Which non-clinical problems are critical for health? Health-promoting behaviors, ranging from exercise to nutritional eating to nicotine use, are major determinants of health. Differences in availability exist here based on socioeconomic factors. When mental health and substance use issues are added, we see a strong value proposition emerge for how CBH is a leading driver of population health.

Healthcare industry leaders and academics promoting population health today would presumably welcome CBH as a critical domain. The importance of its three components – mental health, substance use, and health behaviors – are self-evident to them, and no other healthcare discipline owns the vital domain of health-promoting behaviors. Behavior is pivotal for a comprehensive model.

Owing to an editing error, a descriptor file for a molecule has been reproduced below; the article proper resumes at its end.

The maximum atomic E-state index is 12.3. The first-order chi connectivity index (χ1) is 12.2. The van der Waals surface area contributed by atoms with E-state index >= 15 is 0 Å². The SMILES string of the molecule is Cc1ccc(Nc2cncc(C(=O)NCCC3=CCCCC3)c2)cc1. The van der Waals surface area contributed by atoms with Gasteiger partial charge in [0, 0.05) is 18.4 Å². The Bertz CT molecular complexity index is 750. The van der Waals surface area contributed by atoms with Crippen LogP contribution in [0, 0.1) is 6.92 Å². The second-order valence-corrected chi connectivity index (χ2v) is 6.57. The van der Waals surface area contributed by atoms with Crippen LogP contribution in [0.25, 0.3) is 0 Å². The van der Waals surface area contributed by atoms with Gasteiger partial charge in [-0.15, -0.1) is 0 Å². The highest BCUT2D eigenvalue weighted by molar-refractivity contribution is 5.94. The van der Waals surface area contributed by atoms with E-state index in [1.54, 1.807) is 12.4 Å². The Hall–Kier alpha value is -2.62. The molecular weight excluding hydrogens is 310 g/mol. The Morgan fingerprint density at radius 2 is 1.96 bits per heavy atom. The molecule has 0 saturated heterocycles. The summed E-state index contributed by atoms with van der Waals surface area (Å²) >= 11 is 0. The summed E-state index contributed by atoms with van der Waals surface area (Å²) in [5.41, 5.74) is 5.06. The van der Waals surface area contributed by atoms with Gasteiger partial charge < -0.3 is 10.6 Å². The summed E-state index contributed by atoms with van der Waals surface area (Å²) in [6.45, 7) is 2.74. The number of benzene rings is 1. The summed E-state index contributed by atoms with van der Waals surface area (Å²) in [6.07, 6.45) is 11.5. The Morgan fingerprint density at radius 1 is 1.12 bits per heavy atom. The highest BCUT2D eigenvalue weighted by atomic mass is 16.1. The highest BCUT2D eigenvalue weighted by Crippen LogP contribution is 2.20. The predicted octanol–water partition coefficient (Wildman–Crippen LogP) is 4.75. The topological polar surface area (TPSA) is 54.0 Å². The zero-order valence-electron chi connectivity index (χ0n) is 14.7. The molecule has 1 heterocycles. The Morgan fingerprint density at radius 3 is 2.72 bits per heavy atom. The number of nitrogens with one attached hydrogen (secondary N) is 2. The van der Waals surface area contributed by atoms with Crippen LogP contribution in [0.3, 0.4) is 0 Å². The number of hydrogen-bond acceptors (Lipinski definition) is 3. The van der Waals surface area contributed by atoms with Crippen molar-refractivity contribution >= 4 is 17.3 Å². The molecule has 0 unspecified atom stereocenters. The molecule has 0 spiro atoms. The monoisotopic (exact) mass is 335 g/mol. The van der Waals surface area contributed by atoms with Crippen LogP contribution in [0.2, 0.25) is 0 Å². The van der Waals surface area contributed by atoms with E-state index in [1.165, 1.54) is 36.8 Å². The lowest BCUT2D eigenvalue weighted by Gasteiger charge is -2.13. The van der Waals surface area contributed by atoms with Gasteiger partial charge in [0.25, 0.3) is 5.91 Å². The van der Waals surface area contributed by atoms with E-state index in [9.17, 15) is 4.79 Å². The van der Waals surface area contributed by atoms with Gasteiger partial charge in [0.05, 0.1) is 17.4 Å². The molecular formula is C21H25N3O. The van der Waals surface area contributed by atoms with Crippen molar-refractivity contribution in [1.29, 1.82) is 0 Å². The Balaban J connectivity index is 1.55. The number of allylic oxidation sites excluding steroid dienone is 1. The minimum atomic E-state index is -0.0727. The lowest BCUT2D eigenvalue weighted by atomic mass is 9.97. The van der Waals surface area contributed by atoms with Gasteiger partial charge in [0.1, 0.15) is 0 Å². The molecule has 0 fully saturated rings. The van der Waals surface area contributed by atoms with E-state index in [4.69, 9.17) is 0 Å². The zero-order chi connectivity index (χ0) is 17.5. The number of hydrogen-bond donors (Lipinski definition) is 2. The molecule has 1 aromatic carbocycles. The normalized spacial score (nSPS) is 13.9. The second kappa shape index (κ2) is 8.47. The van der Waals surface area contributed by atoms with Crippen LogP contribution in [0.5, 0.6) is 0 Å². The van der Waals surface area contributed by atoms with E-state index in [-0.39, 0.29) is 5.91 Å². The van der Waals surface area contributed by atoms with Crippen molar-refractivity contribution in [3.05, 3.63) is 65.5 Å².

The uniqueness of behavioral health is that it has a role in virtually every medical specialty, whether managing a disease process through health-promoting behaviors or comorbidities from mental health or substance use problems. The pervasiveness of behavioral health is not confined to specific disorders. A person’s daily mental status – e.g., mood, attention – impacts treatment adherence.

Behavioral health is the domain that should lead all discussions of population health due to: 1) the inclusion of conditions that are most disabling, like depression; 2) complications from comorbidities, thereby driving 20% of total healthcare costs, and 3) the overwhelming impact that health-promoting behaviors have on physical health conditions.

Importance is relative

One way to demonstrate value or importance is through comparison with a peer group. For example, surgeons can assert their superiority based on having higher incomes. Musculoskeletal conditions can impress by costing roughly 50% more than other conditions. Behavioral healthcare could accept the challenge and find a winning set of statistics, but this is not wise path to follow.